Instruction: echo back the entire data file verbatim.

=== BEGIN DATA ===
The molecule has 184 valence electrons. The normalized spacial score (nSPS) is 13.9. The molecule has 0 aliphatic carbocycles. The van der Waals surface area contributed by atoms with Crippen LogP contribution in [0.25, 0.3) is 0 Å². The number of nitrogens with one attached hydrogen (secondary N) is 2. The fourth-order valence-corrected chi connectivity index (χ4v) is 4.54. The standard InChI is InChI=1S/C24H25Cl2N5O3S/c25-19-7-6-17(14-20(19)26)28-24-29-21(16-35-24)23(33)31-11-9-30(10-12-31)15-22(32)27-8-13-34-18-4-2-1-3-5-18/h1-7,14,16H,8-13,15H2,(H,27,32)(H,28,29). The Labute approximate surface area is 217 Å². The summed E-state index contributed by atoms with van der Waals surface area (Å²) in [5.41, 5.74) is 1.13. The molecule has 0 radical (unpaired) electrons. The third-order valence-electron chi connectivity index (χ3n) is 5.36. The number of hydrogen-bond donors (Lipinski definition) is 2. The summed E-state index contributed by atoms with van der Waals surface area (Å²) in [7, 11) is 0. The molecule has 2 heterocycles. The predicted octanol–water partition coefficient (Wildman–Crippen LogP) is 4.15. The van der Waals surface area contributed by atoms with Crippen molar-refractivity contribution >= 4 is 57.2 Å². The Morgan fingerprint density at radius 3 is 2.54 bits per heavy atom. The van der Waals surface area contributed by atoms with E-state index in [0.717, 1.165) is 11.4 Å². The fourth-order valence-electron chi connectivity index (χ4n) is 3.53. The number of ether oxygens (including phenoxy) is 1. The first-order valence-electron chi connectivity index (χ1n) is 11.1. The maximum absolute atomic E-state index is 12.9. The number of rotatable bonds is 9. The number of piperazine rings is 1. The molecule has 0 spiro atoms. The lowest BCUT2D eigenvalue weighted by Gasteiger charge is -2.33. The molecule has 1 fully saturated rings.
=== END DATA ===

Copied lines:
The molecule has 184 valence electrons. The normalized spacial score (nSPS) is 13.9. The molecule has 0 aliphatic carbocycles. The van der Waals surface area contributed by atoms with Crippen LogP contribution in [0.25, 0.3) is 0 Å². The number of nitrogens with one attached hydrogen (secondary N) is 2. The fourth-order valence-corrected chi connectivity index (χ4v) is 4.54. The standard InChI is InChI=1S/C24H25Cl2N5O3S/c25-19-7-6-17(14-20(19)26)28-24-29-21(16-35-24)23(33)31-11-9-30(10-12-31)15-22(32)27-8-13-34-18-4-2-1-3-5-18/h1-7,14,16H,8-13,15H2,(H,27,32)(H,28,29). The Labute approximate surface area is 217 Å². The summed E-state index contributed by atoms with van der Waals surface area (Å²) in [5.41, 5.74) is 1.13. The molecule has 0 radical (unpaired) electrons. The third-order valence-electron chi connectivity index (χ3n) is 5.36. The number of hydrogen-bond donors (Lipinski definition) is 2. The summed E-state index contributed by atoms with van der Waals surface area (Å²) in [7, 11) is 0. The molecule has 2 heterocycles. The predicted octanol–water partition coefficient (Wildman–Crippen LogP) is 4.15. The van der Waals surface area contributed by atoms with Crippen molar-refractivity contribution >= 4 is 57.2 Å². The Morgan fingerprint density at radius 3 is 2.54 bits per heavy atom. The van der Waals surface area contributed by atoms with E-state index in [0.717, 1.165) is 11.4 Å². The fourth-order valence-electron chi connectivity index (χ4n) is 3.53. The number of ether oxygens (including phenoxy) is 1. The first-order valence-electron chi connectivity index (χ1n) is 11.1. The maximum absolute atomic E-state index is 12.9. The number of rotatable bonds is 9. The number of piperazine rings is 1. The molecule has 0 spiro atoms. The lowest BCUT2D eigenvalue weighted by Gasteiger charge is -2.33. The molecule has 1 fully saturated rings.